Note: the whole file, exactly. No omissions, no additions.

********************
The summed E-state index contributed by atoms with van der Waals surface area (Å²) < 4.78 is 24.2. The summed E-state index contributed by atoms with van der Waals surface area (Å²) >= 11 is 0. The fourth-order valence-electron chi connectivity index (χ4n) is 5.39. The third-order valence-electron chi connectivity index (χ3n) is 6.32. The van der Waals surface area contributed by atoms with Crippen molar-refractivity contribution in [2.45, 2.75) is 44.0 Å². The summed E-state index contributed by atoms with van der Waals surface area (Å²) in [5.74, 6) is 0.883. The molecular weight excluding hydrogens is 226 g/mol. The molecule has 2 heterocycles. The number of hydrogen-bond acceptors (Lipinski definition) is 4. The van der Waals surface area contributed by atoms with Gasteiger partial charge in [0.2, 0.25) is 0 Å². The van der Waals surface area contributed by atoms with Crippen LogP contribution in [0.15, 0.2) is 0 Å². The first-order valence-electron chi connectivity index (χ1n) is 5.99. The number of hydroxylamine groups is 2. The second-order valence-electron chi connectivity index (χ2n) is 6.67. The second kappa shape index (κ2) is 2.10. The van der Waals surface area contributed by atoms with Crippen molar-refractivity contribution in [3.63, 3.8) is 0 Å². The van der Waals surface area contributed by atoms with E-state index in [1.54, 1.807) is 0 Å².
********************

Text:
The summed E-state index contributed by atoms with van der Waals surface area (Å²) < 4.78 is 24.2. The summed E-state index contributed by atoms with van der Waals surface area (Å²) >= 11 is 0. The fourth-order valence-electron chi connectivity index (χ4n) is 5.39. The third-order valence-electron chi connectivity index (χ3n) is 6.32. The van der Waals surface area contributed by atoms with Crippen molar-refractivity contribution in [2.45, 2.75) is 44.0 Å². The summed E-state index contributed by atoms with van der Waals surface area (Å²) in [5.74, 6) is 0.883. The molecular weight excluding hydrogens is 226 g/mol. The molecule has 2 heterocycles. The number of hydrogen-bond acceptors (Lipinski definition) is 4. The van der Waals surface area contributed by atoms with Gasteiger partial charge in [0.2, 0.25) is 0 Å². The van der Waals surface area contributed by atoms with Crippen LogP contribution in [0.15, 0.2) is 0 Å². The first-order valence-electron chi connectivity index (χ1n) is 5.99. The number of hydroxylamine groups is 2. The second-order valence-electron chi connectivity index (χ2n) is 6.67. The second kappa shape index (κ2) is 2.10. The van der Waals surface area contributed by atoms with Crippen molar-refractivity contribution in [3.63, 3.8) is 0 Å². The van der Waals surface area contributed by atoms with E-state index in [1.54, 1.807) is 0 Å².